Dec 13th, 2016
Wilson's new Triton driver is non–conforming
Changes to be made
Words: Daniel Owen
Wilson Golf and the Golf Channel collaborated on a television reality series during the autumn called Driver vs. Driver. The Triton driver, designed by Eric Sillies, was the winner, and earned him a very tidy $500,000.
But as fate would have it, the winning driver does not conform to the USGA rule–book.
Wilson have issued a statement: "While a traditional product submission process would afford Wilson Golf and the USGA the opportunity to review a product several months prior to its commercial launch, the timeline for testing, modifying, manufacturing and shipping a final, comprehensive Wilson Staff Triton driver was compressed. This shortened timeline was due to the nature and confidential format of the show. Since the time of our submission, we have worked closely with the USGA on its review of the Triton driver."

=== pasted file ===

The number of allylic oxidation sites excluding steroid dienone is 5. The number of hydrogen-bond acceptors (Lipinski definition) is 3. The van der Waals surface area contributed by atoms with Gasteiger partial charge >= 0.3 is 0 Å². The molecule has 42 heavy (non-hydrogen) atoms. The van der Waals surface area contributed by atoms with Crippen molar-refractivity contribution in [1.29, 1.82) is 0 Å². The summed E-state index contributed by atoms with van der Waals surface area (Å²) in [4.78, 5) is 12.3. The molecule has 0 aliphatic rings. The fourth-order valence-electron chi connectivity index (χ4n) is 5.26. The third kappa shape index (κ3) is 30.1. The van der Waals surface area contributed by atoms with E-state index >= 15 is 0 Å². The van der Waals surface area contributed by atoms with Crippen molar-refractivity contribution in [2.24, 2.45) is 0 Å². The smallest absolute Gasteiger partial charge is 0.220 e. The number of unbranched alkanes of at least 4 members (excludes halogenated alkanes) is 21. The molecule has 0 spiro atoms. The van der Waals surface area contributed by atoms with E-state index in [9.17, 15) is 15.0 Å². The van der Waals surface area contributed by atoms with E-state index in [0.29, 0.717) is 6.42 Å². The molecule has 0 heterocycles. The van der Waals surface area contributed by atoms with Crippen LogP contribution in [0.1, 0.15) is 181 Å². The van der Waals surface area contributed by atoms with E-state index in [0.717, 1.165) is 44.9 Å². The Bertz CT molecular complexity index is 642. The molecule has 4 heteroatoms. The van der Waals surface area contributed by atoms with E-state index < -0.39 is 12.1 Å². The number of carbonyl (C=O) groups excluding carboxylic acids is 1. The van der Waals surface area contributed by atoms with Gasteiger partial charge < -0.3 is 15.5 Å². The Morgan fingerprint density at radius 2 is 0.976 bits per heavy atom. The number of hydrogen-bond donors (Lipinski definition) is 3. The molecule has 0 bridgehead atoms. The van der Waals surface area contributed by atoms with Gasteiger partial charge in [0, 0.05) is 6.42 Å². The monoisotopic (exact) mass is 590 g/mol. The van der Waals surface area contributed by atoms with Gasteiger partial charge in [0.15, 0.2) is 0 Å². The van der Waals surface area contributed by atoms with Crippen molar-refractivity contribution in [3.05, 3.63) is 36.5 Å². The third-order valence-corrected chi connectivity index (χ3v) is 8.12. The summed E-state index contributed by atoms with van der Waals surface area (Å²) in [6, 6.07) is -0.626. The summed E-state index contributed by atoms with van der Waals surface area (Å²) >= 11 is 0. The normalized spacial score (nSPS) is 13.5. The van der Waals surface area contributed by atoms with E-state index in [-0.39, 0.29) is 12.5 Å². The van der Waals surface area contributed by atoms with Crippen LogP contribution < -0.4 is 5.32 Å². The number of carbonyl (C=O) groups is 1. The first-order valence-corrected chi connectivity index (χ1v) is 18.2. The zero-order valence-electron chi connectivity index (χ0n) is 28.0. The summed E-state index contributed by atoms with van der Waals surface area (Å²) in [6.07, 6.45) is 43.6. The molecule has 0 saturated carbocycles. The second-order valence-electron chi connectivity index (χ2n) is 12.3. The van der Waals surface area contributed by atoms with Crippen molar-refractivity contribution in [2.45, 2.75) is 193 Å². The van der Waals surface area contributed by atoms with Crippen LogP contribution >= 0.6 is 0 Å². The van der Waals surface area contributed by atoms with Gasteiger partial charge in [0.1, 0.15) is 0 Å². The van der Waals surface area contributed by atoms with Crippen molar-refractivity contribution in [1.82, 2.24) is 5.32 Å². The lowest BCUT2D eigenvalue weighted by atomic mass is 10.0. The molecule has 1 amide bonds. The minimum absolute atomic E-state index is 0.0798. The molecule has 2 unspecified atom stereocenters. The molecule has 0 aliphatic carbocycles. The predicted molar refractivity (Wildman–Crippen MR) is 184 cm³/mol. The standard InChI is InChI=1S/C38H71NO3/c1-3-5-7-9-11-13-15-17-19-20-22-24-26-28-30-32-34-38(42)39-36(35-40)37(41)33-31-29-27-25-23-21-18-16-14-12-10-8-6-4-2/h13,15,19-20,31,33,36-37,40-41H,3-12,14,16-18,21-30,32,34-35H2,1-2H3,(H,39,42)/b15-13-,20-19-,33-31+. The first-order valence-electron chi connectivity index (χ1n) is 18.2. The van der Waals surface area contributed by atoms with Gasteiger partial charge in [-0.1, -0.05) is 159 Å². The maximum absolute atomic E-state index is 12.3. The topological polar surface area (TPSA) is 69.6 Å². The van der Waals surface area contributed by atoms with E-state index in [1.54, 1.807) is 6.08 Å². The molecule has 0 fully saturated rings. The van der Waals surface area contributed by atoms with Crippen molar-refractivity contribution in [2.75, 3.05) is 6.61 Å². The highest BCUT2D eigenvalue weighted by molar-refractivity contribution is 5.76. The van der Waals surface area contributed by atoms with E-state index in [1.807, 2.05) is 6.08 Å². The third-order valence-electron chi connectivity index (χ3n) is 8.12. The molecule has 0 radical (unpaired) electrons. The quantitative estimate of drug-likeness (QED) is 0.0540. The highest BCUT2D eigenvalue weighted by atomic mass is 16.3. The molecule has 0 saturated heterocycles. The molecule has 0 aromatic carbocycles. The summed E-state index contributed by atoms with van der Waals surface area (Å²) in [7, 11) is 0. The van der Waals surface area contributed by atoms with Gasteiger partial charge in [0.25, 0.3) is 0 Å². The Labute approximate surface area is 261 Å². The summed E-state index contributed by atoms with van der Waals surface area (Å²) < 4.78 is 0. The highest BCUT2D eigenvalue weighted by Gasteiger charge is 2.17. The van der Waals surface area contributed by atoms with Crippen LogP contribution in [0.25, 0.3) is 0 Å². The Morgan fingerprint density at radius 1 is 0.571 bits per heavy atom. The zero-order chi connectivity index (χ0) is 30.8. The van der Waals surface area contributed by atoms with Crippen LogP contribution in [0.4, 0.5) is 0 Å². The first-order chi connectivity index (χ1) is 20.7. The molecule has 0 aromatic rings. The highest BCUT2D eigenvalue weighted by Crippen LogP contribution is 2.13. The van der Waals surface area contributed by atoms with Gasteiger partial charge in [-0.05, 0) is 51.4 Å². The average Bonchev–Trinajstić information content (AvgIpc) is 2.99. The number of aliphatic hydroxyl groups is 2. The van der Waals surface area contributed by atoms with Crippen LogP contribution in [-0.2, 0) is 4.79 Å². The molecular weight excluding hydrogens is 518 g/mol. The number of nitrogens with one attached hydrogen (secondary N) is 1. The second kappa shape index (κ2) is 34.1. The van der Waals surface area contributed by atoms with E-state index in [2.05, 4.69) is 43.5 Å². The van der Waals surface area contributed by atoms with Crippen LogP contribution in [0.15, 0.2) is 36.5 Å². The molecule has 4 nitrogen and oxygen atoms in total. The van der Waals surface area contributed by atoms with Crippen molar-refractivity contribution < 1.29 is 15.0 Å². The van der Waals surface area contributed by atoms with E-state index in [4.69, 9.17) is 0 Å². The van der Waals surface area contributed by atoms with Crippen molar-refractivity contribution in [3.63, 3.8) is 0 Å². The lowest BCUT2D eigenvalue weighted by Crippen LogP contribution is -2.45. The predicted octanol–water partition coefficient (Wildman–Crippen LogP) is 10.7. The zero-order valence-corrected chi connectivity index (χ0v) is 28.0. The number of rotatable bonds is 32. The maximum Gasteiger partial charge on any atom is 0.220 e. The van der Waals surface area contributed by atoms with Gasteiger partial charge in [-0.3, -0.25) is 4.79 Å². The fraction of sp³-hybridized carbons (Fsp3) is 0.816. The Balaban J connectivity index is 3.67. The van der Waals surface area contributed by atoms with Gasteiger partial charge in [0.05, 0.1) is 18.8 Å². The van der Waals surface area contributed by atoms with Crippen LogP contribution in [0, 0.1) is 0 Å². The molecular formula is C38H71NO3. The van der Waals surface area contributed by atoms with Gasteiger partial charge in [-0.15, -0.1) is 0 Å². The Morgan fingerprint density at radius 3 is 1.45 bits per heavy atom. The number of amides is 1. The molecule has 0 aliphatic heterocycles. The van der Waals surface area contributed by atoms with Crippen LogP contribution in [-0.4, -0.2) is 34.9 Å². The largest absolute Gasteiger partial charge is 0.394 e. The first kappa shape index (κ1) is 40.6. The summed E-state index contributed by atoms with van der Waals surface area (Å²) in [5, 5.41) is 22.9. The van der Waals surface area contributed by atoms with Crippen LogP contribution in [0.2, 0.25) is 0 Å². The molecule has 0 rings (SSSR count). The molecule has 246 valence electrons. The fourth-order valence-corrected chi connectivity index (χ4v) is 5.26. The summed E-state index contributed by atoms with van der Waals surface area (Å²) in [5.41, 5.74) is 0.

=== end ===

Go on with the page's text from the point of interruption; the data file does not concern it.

The USGA doesn't publish details on individual submissions: "That information will remain confidential between the submitter and the USGA. We are simply abiding by those procedures we put in place," said Janeen Driscoll, the USGA's public relations director.
But Wilson has revealed that the submission was deemed non–conforming for two reasons. In the first instance, the club didn't pass the USGA's "Plain in Shape" rule.
According to Mike Vrska, Wilson Golf's Global Director of Innovation, "the USGA determined the club has multiple cavities, including one that's created by the removable soleplate (made of titanium or carbon fiber) sticking out ever-so-slightly beyond the end of the head."
Wilson has now shortened the soleplate by a few millimeters and is confident the new design will pass the Plain in Shape rule.
The second issue is that the Triton DVD also has three ports in the sole for adjustable weights. The club comes with a kit that includes five weights (two 2-gram, two 6-gram and one 12 gram).
During testing, the USGA determined the club exceeded the "Characteristic Time" (CT) limit of 239 microseconds (plus a tolerance of 18 microseconds), which measures the spring-like effect of a clubface.
According to Wilson’s Tim Clarke, "the USGA found a hot spot high on the toe of the 10.5° and 12° heads that's one point over the CT limit, with the titanium soleplate and the 12 gram weight in the toe position [total of 24 grams movable weight]."
Wilson's is therefore removing the 12-gram weight from the kit. Simples.